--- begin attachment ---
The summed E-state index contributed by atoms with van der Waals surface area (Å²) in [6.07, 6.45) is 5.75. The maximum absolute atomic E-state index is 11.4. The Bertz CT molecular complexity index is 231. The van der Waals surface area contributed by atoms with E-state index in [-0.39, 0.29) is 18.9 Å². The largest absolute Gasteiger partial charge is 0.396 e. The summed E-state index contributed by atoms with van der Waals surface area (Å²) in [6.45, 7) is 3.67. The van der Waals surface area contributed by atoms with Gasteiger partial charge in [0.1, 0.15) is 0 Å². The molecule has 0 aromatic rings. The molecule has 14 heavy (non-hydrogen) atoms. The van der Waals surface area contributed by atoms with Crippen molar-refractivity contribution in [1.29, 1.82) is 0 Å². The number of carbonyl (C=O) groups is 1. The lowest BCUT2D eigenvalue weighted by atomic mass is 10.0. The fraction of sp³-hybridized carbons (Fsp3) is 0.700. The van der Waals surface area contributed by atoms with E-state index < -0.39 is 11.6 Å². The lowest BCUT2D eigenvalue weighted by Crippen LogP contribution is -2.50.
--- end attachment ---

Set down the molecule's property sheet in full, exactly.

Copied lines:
The summed E-state index contributed by atoms with van der Waals surface area (Å²) in [6.07, 6.45) is 5.75. The maximum absolute atomic E-state index is 11.4. The Bertz CT molecular complexity index is 231. The van der Waals surface area contributed by atoms with E-state index in [-0.39, 0.29) is 18.9 Å². The largest absolute Gasteiger partial charge is 0.396 e. The summed E-state index contributed by atoms with van der Waals surface area (Å²) in [6.45, 7) is 3.67. The van der Waals surface area contributed by atoms with Gasteiger partial charge in [0.1, 0.15) is 0 Å². The molecule has 0 aromatic rings. The molecule has 14 heavy (non-hydrogen) atoms. The van der Waals surface area contributed by atoms with Crippen molar-refractivity contribution in [1.29, 1.82) is 0 Å². The number of carbonyl (C=O) groups is 1. The lowest BCUT2D eigenvalue weighted by atomic mass is 10.0. The fraction of sp³-hybridized carbons (Fsp3) is 0.700. The van der Waals surface area contributed by atoms with E-state index < -0.39 is 11.6 Å². The lowest BCUT2D eigenvalue weighted by Crippen LogP contribution is -2.50.